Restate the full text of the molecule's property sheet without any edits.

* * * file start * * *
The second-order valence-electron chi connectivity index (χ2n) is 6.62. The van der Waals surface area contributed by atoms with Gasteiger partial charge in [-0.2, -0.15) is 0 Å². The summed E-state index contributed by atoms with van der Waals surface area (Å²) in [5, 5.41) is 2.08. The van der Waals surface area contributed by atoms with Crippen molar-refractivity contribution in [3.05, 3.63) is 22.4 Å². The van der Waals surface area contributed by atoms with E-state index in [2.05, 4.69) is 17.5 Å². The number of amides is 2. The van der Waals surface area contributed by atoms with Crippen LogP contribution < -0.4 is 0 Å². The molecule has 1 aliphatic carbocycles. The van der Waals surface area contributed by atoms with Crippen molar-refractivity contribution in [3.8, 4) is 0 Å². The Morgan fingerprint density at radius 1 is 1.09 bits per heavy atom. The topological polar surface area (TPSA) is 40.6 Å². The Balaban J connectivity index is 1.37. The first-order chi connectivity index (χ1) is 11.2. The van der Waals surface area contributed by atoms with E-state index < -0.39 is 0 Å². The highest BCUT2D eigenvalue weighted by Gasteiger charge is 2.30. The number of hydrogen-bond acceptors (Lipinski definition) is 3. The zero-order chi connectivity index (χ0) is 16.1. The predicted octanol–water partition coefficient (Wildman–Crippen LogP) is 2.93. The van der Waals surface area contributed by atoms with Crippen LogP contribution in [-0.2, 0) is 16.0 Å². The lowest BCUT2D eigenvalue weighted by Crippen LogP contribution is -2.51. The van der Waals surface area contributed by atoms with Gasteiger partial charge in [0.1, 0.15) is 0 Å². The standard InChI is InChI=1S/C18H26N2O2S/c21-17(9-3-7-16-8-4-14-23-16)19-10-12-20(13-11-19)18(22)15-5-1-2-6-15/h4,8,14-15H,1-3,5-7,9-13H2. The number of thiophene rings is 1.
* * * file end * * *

The second-order valence-electron chi connectivity index (χ2n) is 6.62. The van der Waals surface area contributed by atoms with Gasteiger partial charge in [-0.2, -0.15) is 0 Å². The summed E-state index contributed by atoms with van der Waals surface area (Å²) in [5, 5.41) is 2.08. The van der Waals surface area contributed by atoms with Crippen molar-refractivity contribution in [3.05, 3.63) is 22.4 Å². The van der Waals surface area contributed by atoms with E-state index in [2.05, 4.69) is 17.5 Å². The number of amides is 2. The van der Waals surface area contributed by atoms with Crippen LogP contribution < -0.4 is 0 Å². The molecule has 1 aliphatic carbocycles. The van der Waals surface area contributed by atoms with Crippen molar-refractivity contribution in [3.8, 4) is 0 Å². The Morgan fingerprint density at radius 1 is 1.09 bits per heavy atom. The topological polar surface area (TPSA) is 40.6 Å². The Balaban J connectivity index is 1.37. The first-order chi connectivity index (χ1) is 11.2. The van der Waals surface area contributed by atoms with E-state index < -0.39 is 0 Å². The highest BCUT2D eigenvalue weighted by Gasteiger charge is 2.30. The number of hydrogen-bond acceptors (Lipinski definition) is 3. The zero-order chi connectivity index (χ0) is 16.1. The predicted octanol–water partition coefficient (Wildman–Crippen LogP) is 2.93. The van der Waals surface area contributed by atoms with Crippen LogP contribution in [-0.2, 0) is 16.0 Å². The lowest BCUT2D eigenvalue weighted by Crippen LogP contribution is -2.51. The van der Waals surface area contributed by atoms with Gasteiger partial charge in [0.1, 0.15) is 0 Å². The standard InChI is InChI=1S/C18H26N2O2S/c21-17(9-3-7-16-8-4-14-23-16)19-10-12-20(13-11-19)18(22)15-5-1-2-6-15/h4,8,14-15H,1-3,5-7,9-13H2. The number of thiophene rings is 1.